described in the FTC document 63FR37233, 16 CFR, Chapter 1, Part 432. Another standard is the
Electronic Industries Association (EIA) SE-101-A. For the car audio industry, some manufacturers accept
the Consumer Electronics Association CEA-2006-A standard. It defines how the amplifier should be tested
for power and signal distortion.
How can one tell a good power rating from a bad one? For a good power rating, all the specified reference
points are measurable.
Ohm’s law establishes the relationship of voltage, current and load, i.e., V = I × R, where V = voltage, I =
current in amperes and R = load resistance in ohms.
Power is energy per time and is derived as P = V × I = V2
/R = I
2
× R.
For an audio signal, the voltage is in Vrms (root-mean-square), the power is referenced to a frequency of
1,000 Hz, and the load is usually referenced to a resistive load. Thus, the power obtained is the average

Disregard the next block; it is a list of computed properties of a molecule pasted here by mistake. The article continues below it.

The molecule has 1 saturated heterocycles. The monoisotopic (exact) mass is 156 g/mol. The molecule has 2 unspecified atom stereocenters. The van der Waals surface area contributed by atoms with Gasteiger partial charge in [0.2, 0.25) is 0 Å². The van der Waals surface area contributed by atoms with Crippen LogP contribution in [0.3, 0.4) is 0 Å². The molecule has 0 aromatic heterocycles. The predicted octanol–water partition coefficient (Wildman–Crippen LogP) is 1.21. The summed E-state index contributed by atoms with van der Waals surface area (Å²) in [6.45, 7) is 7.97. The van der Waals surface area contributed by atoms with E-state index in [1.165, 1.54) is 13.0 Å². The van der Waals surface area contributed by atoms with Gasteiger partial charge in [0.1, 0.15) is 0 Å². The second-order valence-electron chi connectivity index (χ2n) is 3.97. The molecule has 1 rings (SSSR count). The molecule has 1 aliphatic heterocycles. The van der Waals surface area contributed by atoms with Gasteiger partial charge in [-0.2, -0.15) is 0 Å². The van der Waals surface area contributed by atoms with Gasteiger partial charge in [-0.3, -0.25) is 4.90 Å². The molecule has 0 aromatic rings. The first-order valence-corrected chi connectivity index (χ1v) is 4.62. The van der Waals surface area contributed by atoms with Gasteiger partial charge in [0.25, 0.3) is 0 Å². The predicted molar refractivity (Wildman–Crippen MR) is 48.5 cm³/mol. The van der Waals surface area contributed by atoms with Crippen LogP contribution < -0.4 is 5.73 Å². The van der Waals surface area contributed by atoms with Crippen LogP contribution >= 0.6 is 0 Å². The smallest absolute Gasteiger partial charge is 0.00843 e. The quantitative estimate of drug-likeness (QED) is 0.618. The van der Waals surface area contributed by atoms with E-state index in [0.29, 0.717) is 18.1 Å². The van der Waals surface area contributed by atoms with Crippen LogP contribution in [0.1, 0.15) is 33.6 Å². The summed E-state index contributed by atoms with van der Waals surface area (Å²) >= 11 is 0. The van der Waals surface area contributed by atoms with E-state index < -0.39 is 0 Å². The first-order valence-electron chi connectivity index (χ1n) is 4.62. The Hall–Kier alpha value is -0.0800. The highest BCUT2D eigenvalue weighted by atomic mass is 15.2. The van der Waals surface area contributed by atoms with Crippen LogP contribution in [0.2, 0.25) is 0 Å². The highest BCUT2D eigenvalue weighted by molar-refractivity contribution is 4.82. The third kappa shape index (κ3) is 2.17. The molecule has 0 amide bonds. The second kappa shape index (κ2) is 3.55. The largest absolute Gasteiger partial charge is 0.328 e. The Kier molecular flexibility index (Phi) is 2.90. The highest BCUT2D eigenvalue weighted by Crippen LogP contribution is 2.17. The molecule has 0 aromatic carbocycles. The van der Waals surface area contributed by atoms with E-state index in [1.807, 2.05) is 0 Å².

power that the amplifier can sustain. The FTC requires further that the amplifier be pre-conditioned at
one-eighth of rated total power output (for a multiple-output system, all channels are on) for one hour
using a sinusoidal wave at a frequency of 1,000 Hz. The power spectrum measurement is then collected
with two channels at maximum rated power over the audio frequency range of 20 to 20,000 Hz, in ambient
still air of not less than 25°C, for the duration of not less than 5 minutes.
 

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#15
All the testing jargon may be interesting but when you get down to the bones, the FTC hammered the manufacturers and made them stop using the fake bullshit numbers on the front panels of their amps